divorce frequently asked questions
What is required for an uncontested no fault divorce in Virginia?
This is a divorce where both parties meet the statutory requirements for divorce in Virginia and have no contested issues. The ideal candidates for this type of divorce have entered into a separation agreement, have no children, and the non-moving party (the spouse who did not initiate the suit) has signed a valid waiver. The spouse who initiates the suit will typically appear in court with his/her witness and it will be over in a matter of minutes. If the non-moving party is an active duty service member and wishes not to appear, you'll want to execute an additional waiver to address this issue as well.
Should I hire a lawyer for an uncontested divorce?
The short answer is, yes. The better questions should be, "Why wouldn't you hire a lawyer for an uncontested divorce?" There are plenty of online services that will help facilitate this process for only a minimal investment. In fact, most attorneys doing this type of work tend not to charge very much either. Why not have an attorney with you for roughly the same price as it costs to do something online? Let your attorney file the paperwork, deal with the waiver and appear with you in court. It's worth the small investment if your situation is one which would benefit from this type of proceeding. If you are comfortable working online, have everything worked out, and do not require any legal advice, we have a low-cost online option available to you with Frugal Legal Services. Of course, if you need any legal advice, we can still meet at our prevailing hourly rate. The choice is yours!
What are the grounds for divorce in Virginia?
The Virginia Code outlines a number of fault-based grounds for divorce in Virginia. Among them are the standards such as adultery, imprisonment of a spouse for more than one year, abandonment for a year or more, and cruelty. If you feel you have a valid ground for divorce, you should speak with an attorney immediately. Some of the aforementioned grounds do not require a waiting period of any duration and other ramifications may be applicable as well. Long ago, divorces would only be granted when one of these fault-based grounds was present.More common these days, is the no-fault divorce. Virginia recognizes this type of divorce. In fact, it is by far the most common type of divorce we see in our practice, even in contested matters.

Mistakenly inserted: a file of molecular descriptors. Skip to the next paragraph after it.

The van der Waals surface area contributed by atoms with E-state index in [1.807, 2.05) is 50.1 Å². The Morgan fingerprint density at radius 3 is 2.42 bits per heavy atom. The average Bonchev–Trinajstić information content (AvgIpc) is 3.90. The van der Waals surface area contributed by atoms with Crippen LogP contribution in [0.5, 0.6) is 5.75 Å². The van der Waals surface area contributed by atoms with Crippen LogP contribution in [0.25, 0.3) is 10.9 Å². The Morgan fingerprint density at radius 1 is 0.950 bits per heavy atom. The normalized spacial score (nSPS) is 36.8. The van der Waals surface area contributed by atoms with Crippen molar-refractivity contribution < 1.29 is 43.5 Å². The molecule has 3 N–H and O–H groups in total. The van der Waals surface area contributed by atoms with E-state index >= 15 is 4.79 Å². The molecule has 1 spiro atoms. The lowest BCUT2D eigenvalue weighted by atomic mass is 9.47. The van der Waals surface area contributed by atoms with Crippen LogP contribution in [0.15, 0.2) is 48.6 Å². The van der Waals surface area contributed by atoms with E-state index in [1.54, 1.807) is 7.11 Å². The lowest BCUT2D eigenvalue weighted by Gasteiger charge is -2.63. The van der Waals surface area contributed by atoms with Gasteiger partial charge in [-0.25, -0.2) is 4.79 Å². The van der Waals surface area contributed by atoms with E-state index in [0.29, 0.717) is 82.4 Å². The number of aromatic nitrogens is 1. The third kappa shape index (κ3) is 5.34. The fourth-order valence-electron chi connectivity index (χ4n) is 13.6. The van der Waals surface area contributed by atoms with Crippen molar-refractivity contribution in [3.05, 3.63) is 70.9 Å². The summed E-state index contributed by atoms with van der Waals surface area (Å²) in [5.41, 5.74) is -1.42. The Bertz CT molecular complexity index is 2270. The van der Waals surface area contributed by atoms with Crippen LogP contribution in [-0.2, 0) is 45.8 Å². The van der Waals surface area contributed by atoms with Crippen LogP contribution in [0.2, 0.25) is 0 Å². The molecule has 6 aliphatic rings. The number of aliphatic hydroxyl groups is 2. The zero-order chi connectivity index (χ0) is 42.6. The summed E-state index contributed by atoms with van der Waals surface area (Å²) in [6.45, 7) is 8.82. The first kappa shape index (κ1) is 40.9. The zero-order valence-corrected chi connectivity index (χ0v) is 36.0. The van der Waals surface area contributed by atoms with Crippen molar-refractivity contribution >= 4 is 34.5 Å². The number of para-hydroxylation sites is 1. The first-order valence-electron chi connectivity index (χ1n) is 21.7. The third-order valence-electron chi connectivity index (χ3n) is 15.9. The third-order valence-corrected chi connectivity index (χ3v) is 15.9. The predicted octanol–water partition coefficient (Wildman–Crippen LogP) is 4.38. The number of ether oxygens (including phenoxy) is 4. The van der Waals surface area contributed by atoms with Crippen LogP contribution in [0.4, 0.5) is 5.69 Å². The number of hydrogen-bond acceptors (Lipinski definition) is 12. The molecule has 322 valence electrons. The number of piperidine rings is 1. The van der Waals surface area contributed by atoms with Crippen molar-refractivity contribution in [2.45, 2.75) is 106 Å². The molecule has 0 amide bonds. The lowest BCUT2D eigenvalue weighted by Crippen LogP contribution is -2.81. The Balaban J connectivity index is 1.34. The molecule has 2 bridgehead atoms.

Will I qualify for a no-fault divorce?
In order to qualify for this type of divorce, a few requirements must be met:
If there are children from the marriage, the couple must be separated for a year or more prior to filing. The couple must have been separated for this period of time with the intent to remain separate and apart with no reconciliation possible. The same holds true for a couple without children from the marriage where there is no separation agreement. If a couple with no children from the marriage wishes to take advantage of a shorter duration of separation, there must be a validly executed separation agreement in effect. This shortens the period from one year to six months.
More often than not, contested divorces can drag out for a substantial period of time and cost a lot of money. It is often recommended that couples seek mediation prior to litigation whenever possible and the courts, in fact, will often order the parties into mediation.
If you're facing the prospect of divorce you should consider consulting with a competent attorney today. If you feel there is any possibility for reconciliation, we can help you with selecting programs for married couples and/or counseling. When reconciliation does not appear to be within the realm of possible outcomes, call us at 757-363-0077 to schedule a free 20-minute introductory consultation.